• People who reached their goals are invariably happy: Again, says who? People who reached their goals are not happy because they reached their goals. On the contrary, some are eternally dissatisfied and keep on seeking, other goals in life – a real source of unhappiness. But yes some people found happiness while reaching those goals since they were living their true purpose and enjoying every moment of it. Their eyes were on the doing and not on the reaching.

Finding Inner Happiness Through Finding Inner Peace

So many stories around us, like that of Harry, seem to point at the overlooked obvious – that you will only find happiness within yourself. Well, that’s very good news since you don’t need to look far away to find happiness – like for example running after expensive, energy-consuming and ultimately unsatisfying goals. It’s there right within you. As scientist Zen Buddhist Jon Kabat-Zinn perfectly immortalized in one of his book titles: “Wherever you go, there you are.”

When life rocks your boat to the point of wrecking it or when the proverbial crap hits the ceiling fan you will reach a y-point which will either make you or break you. So many people like Harry managed to find happiness & inner peace through the most turbulent and upsetting moments of their lives by making use of their internal resources, by finding happiness within rather than in external points of reference.

The key to happiness, or, in other words, that of finding true inner happiness, is by finding your inner peace – that center of calm inner knowing which is the real source of your being rather than those mental projections or models imposed by your social background.

There are many pathways to find your inner peace but before I start sounding too metaphysical I’d reckon that the greatest and shortest path is that of acceptance. Let go of your expectations, inner struggle, and frustrations when things don’t turn out exactly, the way you want them. Acceptance is an extremely powerful tool to finding inner happiness. It shouldn’t be confused with resignation or passiveness.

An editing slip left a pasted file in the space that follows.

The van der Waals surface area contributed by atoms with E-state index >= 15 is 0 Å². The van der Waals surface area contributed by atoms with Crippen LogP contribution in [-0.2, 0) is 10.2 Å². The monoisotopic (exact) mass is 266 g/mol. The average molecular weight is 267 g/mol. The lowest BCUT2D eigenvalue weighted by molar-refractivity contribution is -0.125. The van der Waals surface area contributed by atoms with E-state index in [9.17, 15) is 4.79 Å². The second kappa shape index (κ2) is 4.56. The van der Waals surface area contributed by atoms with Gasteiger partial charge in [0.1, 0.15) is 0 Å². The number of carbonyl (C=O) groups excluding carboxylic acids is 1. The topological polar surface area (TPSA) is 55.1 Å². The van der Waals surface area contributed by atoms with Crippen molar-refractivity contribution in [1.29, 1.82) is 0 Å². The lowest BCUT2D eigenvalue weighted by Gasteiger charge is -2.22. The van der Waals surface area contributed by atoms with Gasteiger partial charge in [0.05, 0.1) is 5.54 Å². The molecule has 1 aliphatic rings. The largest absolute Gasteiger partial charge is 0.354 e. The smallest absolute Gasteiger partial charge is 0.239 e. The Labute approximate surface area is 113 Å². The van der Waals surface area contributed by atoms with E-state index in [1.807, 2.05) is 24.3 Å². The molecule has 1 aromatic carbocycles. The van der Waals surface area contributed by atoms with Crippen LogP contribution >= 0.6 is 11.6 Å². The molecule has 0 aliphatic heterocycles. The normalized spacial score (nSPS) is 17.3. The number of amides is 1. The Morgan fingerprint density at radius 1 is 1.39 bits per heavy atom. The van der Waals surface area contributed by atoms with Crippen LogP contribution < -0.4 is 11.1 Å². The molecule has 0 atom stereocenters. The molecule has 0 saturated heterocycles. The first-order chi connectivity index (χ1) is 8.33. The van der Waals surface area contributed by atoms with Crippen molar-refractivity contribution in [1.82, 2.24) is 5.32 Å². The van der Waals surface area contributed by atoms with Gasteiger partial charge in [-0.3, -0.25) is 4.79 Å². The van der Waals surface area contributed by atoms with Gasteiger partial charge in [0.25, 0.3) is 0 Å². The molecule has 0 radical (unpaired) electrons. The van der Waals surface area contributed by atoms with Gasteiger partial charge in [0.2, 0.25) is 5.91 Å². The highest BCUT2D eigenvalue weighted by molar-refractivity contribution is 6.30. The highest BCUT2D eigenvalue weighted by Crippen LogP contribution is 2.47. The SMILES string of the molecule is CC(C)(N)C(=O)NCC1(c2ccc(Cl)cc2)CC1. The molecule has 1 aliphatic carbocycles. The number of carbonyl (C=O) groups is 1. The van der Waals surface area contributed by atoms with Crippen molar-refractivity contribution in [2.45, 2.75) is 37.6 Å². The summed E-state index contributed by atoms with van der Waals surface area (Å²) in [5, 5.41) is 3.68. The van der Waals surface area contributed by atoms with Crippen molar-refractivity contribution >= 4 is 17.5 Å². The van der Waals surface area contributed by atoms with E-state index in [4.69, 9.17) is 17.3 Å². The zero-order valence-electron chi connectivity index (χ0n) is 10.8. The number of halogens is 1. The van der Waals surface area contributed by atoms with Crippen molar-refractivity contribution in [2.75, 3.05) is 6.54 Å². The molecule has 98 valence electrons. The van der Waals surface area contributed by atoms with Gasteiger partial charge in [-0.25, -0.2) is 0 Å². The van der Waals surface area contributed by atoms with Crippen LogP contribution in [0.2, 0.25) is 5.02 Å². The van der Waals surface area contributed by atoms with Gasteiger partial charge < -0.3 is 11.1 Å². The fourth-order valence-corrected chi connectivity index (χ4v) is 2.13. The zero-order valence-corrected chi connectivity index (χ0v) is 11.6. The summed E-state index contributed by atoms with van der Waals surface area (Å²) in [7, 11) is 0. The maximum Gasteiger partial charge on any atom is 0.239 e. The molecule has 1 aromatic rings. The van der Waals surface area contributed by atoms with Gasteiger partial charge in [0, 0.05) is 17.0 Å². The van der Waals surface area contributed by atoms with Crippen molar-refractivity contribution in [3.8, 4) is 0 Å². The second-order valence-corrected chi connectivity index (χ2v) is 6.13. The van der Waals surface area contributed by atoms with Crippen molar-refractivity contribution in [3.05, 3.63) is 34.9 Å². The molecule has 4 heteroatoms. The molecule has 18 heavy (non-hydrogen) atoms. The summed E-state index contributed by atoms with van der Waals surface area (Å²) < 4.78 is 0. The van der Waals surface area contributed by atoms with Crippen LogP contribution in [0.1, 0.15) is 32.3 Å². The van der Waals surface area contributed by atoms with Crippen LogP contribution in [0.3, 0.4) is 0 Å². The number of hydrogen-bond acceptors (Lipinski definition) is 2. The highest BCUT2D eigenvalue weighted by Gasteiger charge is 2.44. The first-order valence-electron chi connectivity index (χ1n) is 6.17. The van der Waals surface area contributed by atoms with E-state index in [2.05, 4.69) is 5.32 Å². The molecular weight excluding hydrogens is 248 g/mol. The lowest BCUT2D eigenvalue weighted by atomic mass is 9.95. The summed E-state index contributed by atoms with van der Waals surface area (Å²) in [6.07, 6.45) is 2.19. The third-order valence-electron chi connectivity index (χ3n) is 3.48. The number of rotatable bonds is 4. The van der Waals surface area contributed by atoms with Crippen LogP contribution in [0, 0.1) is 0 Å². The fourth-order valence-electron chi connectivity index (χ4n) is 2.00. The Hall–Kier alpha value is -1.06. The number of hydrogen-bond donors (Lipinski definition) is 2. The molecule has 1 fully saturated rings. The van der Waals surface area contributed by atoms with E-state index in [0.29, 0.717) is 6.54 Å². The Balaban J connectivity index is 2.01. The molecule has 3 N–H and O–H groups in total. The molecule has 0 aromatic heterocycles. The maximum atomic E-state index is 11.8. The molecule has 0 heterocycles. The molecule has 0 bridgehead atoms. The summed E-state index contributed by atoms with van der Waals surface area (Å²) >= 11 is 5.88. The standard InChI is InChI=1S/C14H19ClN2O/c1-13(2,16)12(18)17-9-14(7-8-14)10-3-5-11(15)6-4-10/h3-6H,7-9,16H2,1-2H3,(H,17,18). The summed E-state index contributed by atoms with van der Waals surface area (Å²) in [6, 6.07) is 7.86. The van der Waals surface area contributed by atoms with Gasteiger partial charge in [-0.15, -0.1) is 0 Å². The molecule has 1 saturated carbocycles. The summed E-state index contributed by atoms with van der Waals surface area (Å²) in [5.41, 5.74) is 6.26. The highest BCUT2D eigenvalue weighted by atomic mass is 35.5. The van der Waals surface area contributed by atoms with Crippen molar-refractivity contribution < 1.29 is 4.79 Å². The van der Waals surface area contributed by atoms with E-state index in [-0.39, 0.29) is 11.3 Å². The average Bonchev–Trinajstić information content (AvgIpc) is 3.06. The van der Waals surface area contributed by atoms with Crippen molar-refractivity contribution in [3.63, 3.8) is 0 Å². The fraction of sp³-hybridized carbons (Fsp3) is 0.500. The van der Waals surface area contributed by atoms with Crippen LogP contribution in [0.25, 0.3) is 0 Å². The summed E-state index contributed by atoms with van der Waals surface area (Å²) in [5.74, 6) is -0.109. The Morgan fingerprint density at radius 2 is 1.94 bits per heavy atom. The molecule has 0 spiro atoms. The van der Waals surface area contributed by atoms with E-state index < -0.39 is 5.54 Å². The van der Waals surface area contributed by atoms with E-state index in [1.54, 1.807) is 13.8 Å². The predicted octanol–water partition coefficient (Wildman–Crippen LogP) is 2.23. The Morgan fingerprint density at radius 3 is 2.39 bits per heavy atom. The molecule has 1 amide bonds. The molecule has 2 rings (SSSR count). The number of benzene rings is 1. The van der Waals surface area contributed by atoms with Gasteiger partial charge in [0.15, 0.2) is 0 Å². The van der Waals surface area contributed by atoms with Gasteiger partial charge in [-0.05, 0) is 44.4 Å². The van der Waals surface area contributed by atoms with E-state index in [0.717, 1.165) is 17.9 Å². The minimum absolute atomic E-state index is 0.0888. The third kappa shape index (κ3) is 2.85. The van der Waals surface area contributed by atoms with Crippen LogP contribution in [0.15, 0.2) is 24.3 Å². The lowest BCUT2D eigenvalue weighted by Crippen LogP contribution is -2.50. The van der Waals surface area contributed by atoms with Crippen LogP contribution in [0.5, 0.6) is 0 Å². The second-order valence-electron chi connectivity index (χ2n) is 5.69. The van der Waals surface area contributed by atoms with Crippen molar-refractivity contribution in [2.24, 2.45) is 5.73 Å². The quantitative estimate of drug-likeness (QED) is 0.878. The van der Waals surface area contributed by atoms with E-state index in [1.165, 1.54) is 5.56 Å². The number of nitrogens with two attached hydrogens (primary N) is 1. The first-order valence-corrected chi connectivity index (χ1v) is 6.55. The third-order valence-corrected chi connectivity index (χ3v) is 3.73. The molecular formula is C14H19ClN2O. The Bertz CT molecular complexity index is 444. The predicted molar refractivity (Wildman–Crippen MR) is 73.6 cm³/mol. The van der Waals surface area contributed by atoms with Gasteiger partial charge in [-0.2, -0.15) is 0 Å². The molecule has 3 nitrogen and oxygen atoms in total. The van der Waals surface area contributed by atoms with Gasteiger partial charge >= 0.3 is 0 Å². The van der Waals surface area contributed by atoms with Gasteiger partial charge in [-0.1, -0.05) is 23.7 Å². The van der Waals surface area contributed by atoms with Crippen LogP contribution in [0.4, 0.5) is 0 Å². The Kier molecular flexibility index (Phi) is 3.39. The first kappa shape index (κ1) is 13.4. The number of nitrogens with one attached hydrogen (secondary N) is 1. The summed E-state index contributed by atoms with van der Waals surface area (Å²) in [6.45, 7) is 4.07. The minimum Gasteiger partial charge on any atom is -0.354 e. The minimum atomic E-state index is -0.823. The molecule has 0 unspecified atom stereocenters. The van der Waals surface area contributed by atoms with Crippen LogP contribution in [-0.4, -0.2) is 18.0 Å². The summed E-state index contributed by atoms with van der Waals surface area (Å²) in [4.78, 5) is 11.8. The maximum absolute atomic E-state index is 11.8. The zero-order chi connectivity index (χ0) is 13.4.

We often fail to understand the power of acceptance because it comes from the heart, not the mind. Its power, in fact, comes from transcending the resistance and inner currents of the restless mind which are often the source of our anxieties, stress, and inner conflict.

Acceptance is when we drop all, our mental models (like the if-then model), often in a moment of clarity or awareness where we become conscious that there is another life outside this madness, outside this huffing and puffing trying to acquire one goal after the other in the wrong belief that there is an ultimate goal post called happiness somewhere on the finishing line.

Ask yourself – how much of what’s going on in your life do you accept? Are you constantly feeling you should be at some other point in your life? Or do you somehow feel at peace with all aspects of your life and make use of them with all their limitations?

Other pathways to inner peace:

• Compassion: Some people admirably manage to find the time and energy to help other even when they are facing rough seas themselves. Even though this comes out from an act of compassion and selflessness, it is also a doorway to their own inner peace. In fact although it seems quite hard to do in moments when we are down and out, giving attention to others’ needs is a way of getting ‘out of your head’ which, ironic as it sounds, is a fast remedy to unhappiness.

• Seek the support of others: Well, it works both ways too. Helping others is a way to shift your center of attention away from your ailments. However seeking any form of support from others is a way of finding reinforcement and encouragement and is highly recommendable.

• Be grateful to everything around you: Because we so often forget of the little miracles happening around us on a daily basis. We only think about what’s missing instead of counting our blessings. Being thankful to life is not some wishy-washy magical spell that washes away all your troubles. Rather it is an exercise in which you become aware of the positive and meaningful things happening in your life, a real booster.

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Seven Ways Your Friends Influence You